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November 1, 2010

Slavoj Zizek.

Living in the End Times, London, Verso, 2010

Chapter: “The Architectural Parallax” (borrowed from Kojin Karatani—the apparent displacement of the object caused by the change in observational position that provides a new line of sight.) pp 244

Are we justified in using the (now already half-obsolete) term “post-modernism”?

Insofar as  post-68 capitalism forms a specific economic, social and cultural unity, this very unity justifies the name “postmodernism.”

“…when Jean-Francois Lyotard, in his The Postmodern condition, elevated the term from merely describing certain new artistic tendencies (especially in writing and architecture) to designating a new historical epoch, there was an element of authentic nomination in his act: “ postmodernism” effectively functioned as a new Master-Signifier which introduced a new order of intelligibility into the confused multiplicity o historical experience.” pp 246

As has been often remarked, postmodernism can be said to stand for the deregulation of architecture—for a radical historicism where, in a globalized pastiche, everything is possible, anything goes. pp 250

This indifference bears witness to how, in postmodernism, the parallax is opening admitted, displayed—and, in this way neutralized: the antagonistic tension between different standpoints is flattened out into an indifferent plurality of standpoints. “Contradiction” thus loses it subversive edge: in a space of globalized permissiveness, inconsistent standpoints cynically co-exist—cynicism is the reaction of “So What?” to inconsistency. One ruthlessly exploits natural resources but also contributes to Green causes—so what? pp253

The very relationship between urbanism and architecture is thus to be historicized: it changes with postmodernism, where the difference is progressively blurred: postmodern buildings tend to function as their own urban spaces (like parks inside malls, self-contained capsule worlds). In this way, the public space is privatized to such an extent that it potentially suspends the very dialectical tension between private and public. pp263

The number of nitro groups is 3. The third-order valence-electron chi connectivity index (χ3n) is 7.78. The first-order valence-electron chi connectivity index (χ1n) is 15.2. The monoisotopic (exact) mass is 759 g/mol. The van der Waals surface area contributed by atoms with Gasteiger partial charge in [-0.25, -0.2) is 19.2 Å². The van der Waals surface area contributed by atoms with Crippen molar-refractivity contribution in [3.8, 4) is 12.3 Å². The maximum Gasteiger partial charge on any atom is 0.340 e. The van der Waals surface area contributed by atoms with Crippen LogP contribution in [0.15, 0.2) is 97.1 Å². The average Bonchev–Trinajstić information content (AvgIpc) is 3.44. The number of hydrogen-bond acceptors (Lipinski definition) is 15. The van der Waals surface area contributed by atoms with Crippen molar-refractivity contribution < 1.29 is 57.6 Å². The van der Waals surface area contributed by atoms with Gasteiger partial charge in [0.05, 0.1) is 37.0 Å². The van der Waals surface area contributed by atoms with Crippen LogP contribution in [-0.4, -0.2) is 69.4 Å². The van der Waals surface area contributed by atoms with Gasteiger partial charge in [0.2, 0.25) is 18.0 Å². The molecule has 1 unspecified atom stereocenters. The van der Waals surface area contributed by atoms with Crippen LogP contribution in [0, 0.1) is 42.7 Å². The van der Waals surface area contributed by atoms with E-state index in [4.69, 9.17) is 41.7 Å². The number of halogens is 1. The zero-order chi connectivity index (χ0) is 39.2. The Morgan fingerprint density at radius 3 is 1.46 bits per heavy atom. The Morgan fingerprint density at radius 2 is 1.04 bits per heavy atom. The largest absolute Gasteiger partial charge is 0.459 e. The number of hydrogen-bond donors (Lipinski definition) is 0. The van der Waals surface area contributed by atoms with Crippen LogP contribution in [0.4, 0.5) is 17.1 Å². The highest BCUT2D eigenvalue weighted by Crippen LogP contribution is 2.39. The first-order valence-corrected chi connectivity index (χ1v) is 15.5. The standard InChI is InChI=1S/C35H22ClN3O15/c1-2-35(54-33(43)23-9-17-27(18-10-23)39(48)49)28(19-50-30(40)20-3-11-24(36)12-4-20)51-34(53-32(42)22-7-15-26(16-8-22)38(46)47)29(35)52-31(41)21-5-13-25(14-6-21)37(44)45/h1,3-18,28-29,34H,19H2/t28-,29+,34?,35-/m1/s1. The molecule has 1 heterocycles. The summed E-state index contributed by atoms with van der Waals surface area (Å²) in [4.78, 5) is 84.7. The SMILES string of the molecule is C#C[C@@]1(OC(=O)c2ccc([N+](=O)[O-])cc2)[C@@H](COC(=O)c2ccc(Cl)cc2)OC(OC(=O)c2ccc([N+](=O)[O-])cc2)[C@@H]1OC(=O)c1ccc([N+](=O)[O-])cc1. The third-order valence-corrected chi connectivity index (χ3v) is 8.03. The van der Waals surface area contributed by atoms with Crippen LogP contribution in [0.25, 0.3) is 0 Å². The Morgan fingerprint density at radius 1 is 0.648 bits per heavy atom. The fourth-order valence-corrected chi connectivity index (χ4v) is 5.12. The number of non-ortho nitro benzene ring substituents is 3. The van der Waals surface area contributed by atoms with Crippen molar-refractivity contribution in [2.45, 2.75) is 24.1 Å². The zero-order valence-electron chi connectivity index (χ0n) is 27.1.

Peter Sloterdijk:

The world as a foamy space filled with bubbles and balloons of different scales and qualities. This capsular society and its phenomena such as global provincialism, the politics of climatization and social uteri describe a new paradigm that requires not just a reconsideration of the technologies and economics of the building envelope but of its political social and psychological implications. pp266.


Dead by PowerPoint

October 22, 2010

Hate Long, Rambling Speeches? Try Pecha-Kucha

“The problem with architects is they talk too much. So how could we find a way to stop them?”

Nic Marks: The Happy Planet Index

October 21, 2010

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October 19, 2010

Britain is growing greener at the expense of the rest of the world

While we comfort ourselves with our conservation and recycling, we pollute other nations through our greed

Shima Mohajeri: ‘Alternative Modernity: when place difference dis-places history’

October 11, 2010

Talk Wednesday October 14, 6:30PM

WILD THINGS-the Museum is the Message, in Theory Talk Show

October 8, 2010


MoMA Small Scale, Big Change: New Architectures of Social Engagement

October 4, 2010



Small Scale, Big Change: New Architectures of Social Engagement


September 13, 2010

A critical survey of cities and urban culture from the 15th to the 19+ centuries

Fall 2010.

PETER LANG. Ph.D., Architect, Associate Professor Department of Architecture

TEXAS A&M, College Station, Texas.